Saturday, 17 September 2011

Past Its Sell-By Date

Sometimes the utter tedium of blogging about the EU is overwhelming it makes one want to stop, especially as the same stuff comes up relentlessly. One can only admire Richard North's stamina to keep going year after year.

One such subject reared its ugly heard earlier this week, which I was alerted to by Going Fast, Getting Nowhere:
There's a whole lot of hoo-hah going on at the moment about the supposedly confusing sell-by, display-by, best before and use-by dates.
Apparently a Minister (Environment Secretary Caroline Spelman) wants to end sell-by dates on food:

"We want to end the food labelling confusion and make it clear once and for all when food is good and safe to eat," she said.

A rehash of a non-story - here's the same story from last year. In reality what we have here is another media storm in a tea cup, a day of headlines and a government that actually hasn't done anything - it cannot force companies to stop using sell-by dates. The clue in the BBC report is here:

Compliance with the new guidance is not required by law, although Defra says businesses are legally bound to label food with either a use-by or best-before date.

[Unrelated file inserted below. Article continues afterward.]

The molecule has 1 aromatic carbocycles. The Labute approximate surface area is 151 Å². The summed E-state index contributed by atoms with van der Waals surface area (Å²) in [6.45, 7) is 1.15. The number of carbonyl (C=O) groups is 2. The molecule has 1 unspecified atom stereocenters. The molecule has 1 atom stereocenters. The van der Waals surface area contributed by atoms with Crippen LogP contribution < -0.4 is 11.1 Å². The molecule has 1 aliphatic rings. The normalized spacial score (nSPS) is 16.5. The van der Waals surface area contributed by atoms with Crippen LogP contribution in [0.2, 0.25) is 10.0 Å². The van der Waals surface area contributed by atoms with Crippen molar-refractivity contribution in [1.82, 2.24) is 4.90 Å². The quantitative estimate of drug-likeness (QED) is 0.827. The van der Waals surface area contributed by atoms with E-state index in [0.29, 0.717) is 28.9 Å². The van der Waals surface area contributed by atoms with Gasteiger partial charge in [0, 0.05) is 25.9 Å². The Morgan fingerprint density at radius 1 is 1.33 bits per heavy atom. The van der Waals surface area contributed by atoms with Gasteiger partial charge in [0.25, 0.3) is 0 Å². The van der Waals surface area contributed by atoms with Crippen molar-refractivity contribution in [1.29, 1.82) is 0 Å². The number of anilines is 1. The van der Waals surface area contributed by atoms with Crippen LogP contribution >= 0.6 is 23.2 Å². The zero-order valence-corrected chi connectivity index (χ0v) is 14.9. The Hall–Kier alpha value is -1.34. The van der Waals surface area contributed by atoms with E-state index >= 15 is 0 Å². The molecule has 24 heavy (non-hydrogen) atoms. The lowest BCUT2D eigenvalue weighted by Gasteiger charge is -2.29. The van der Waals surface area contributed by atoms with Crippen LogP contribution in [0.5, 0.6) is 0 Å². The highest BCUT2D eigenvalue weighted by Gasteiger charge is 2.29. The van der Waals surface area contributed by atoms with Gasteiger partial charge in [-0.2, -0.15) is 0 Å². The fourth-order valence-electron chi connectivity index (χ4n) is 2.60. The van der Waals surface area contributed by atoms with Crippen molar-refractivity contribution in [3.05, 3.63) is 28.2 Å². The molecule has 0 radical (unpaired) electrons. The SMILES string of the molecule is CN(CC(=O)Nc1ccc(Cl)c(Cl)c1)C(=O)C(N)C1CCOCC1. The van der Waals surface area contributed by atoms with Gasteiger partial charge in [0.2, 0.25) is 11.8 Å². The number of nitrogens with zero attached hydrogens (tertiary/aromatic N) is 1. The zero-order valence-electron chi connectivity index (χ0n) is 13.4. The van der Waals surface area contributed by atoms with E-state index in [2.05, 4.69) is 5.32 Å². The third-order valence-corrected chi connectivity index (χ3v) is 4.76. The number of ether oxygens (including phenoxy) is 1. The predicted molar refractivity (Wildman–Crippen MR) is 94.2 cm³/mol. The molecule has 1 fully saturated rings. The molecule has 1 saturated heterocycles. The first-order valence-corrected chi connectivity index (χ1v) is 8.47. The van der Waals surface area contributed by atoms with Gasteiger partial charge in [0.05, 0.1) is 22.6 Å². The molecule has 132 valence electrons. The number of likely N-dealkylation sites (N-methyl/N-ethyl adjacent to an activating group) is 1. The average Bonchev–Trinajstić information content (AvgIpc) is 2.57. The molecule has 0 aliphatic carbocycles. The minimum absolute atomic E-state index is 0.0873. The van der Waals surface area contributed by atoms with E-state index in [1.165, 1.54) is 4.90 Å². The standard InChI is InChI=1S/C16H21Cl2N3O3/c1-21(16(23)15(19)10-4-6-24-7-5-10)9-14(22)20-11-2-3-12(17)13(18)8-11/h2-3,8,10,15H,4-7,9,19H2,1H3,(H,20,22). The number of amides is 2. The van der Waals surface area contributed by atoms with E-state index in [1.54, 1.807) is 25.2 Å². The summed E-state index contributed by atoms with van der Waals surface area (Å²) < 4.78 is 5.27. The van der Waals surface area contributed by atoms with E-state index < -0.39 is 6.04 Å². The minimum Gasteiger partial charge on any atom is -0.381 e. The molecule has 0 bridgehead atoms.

But don't expect the BBC to tell you how we are legally bound though, despite their report linking to the relevant document which makes it clear as early as page 4:

These guidance notes should be read in conjunction with the legislation itself (Directive 2000/13/EC)...

and page 5

This guidance does not over ride specific European Union or national provisions that require the use of a particular date mark for specific foodstuffs. For example, the date marking of eggs is controlled by the EU's Egg Marketing Standards Regulation (which require marking with a ‘best before’ date), and pre-packed fresh poultry meat is required to bear a ‘use by’ date under the terms of the EU's Regulations on marketing for poultry.

and page 6

The key piece of EU legislation for date marking of food is Directive 2000/13/EC of the European Parliament and the Council on the approximation of the laws of the Member States relating to the labelling, presentation and advertising of foodstuffs (“the Directive”). The Directive is implemented in Great Britain by the Food Labelling Regulations 1996
As Chilled Food Association Director Kaarin Goodburn puts it:
"Only the EU can legislate on labelling and this guidance changes nothing."
The problem it's not that people are too stupid to read food labels but that they are too stupid to realise who our real government is.


  1. "The problem it's not that people are too stupid to read food labels but that they are too stupid to realise who our real government is."

    Err, we have a choice of governments? As we don't have a government the choice is between the EU and what?

  2. @WfW No we don't have a choice as you say, just that many wrongly assume or pretend it doesn't reside in Brussels